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System Administration Guide: Naming and Directory Services (NIS+)
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Document Information


Part I About Naming and Directory Services

1.  Name Service Switch

Part II NIS+ Setup and Configuration

2.  NIS+: An Introduction

3.  NIS+ Setup Scripts

4.  Configuring NIS+ With Scripts

5.  Setting Up the NIS+ Root Domain

6.  Configuring NIS+ Clients

7.  Configuring NIS+ Servers

8.  Configuring an NIS+ Non-Root Domain

9.  Setting Up NIS+ Tables

Part III NIS+ Administration

10.  NIS+ Tables and Information

11.  NIS+ Security Overview

Solaris Security and NIS+

NIS+ Security Overview

NIS+ Principals

NIS+ Security Levels

NIS+ Security Levels and Password Commands

NIS+ Authentication and Credentials

NIS+ User and Machine Credentials

DES Credentials and LOCAL Credentials in NIS+

DES Credentials in NIS+

LOCAL Credentials in NIS+

NIS+ User Types and Credential Types

NIS+ Authorization and Access

NIS+ Authorization Classes

NIS+ Owner Class

NIS+ Group Class

NIS+ World Class

NIS+ Nobody Class

Authorization Classes and the NIS+ Object Hierarchy

NIS+ Access Rights

NIS+ Administrator

NIS+ Password, Credential, and Key Commands

12.  Administering NIS+ Credentials

13.  Administering NIS+ Keys

14.  Administering Enhanced NIS+ Security Credentials

15.  Administering NIS+ Access Rights

16.  Administering NIS+ Passwords

17.  Administering NIS+ Groups

18.  Administering NIS+ Directories

19.  Administering NIS+ Tables

20.  NIS+ Server Use Customization

21.  NIS+ Backup and Restore

22.  Removing NIS+

23.  Information in NIS+ Tables

24.  NIS+ Troubleshooting

A.  NIS+ Error Messages

About NIS+ Error Messages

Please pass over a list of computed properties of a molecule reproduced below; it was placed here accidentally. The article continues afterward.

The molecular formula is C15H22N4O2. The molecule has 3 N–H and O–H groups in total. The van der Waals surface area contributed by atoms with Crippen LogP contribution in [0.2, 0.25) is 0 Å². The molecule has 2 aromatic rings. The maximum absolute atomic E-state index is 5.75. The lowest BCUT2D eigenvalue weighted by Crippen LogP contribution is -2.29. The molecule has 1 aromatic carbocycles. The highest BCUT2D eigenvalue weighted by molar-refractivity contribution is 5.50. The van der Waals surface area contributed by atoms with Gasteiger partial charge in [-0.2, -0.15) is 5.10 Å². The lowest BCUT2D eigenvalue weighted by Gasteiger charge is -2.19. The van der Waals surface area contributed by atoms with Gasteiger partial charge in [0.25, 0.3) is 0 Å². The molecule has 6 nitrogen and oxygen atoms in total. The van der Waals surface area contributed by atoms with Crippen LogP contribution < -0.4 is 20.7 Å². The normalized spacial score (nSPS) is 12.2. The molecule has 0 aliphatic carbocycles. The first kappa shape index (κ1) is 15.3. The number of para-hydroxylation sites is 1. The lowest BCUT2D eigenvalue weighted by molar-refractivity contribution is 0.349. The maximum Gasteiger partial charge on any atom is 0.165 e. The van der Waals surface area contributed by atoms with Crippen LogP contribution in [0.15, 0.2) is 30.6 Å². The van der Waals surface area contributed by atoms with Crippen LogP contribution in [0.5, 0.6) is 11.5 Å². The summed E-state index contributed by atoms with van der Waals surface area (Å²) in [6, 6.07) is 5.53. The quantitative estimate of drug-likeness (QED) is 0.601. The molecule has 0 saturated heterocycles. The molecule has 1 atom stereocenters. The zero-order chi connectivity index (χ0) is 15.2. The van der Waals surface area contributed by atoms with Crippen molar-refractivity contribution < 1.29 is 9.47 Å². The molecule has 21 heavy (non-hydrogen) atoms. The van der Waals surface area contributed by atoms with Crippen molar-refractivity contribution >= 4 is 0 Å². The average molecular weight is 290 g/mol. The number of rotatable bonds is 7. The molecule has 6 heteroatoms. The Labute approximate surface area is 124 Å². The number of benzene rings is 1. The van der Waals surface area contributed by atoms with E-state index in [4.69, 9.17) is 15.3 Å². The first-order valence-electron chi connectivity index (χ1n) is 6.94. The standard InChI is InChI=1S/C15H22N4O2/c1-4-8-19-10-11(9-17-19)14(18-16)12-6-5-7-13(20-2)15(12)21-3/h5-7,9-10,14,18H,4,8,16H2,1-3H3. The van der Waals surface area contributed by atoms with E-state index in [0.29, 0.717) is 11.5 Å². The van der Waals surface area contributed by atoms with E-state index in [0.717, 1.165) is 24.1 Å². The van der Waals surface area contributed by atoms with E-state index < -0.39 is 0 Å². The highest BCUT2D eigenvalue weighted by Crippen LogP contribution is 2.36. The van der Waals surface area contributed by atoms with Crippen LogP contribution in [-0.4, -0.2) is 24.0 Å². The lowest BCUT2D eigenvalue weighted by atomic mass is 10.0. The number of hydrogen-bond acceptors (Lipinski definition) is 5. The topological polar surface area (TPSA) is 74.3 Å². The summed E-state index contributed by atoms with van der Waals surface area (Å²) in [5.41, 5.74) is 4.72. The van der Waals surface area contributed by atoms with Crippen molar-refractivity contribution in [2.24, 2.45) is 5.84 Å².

Common NIS+ Namespace Error Messages

B.  Updates to NIS+ During the Solaris 10 Release

Solaris 10 and NIS+



NIS+ Administrator

An NIS+ administrator is anyone who has administrative rights over an NIS+ object. For the purpose of this discussion, administrative rights are defined as create, destroy, and for some objects, modify rights. (See NIS+ Access Rights for a description of NIS+ access rights.)

Whoever creates an NIS+ object sets the initial access rights to that object. If the creator restricts administrative rights to the object's owner (initially the creator), than only the owner has administrative power over that object. On the other hand, if the creator grants administrative rights to the object's group, then everyone in that group has administrative power over that object.

Thus, who ever has administrative rights over an object is considered to be an NIS+ administrator for that object.

In other words, the NIS+ software does not enforce any requirement that there be a single NIS+ administrator.

Theoretically, you could grant administrative rights to the world class, or even the nobody class. The software allows you to do that. But granting administrative rights beyond the group class nullifies NIS+ security. Thus, if you grant administrative rights to either the World or the nobody class you are, in effect, defeating the purpose of NIS+ security.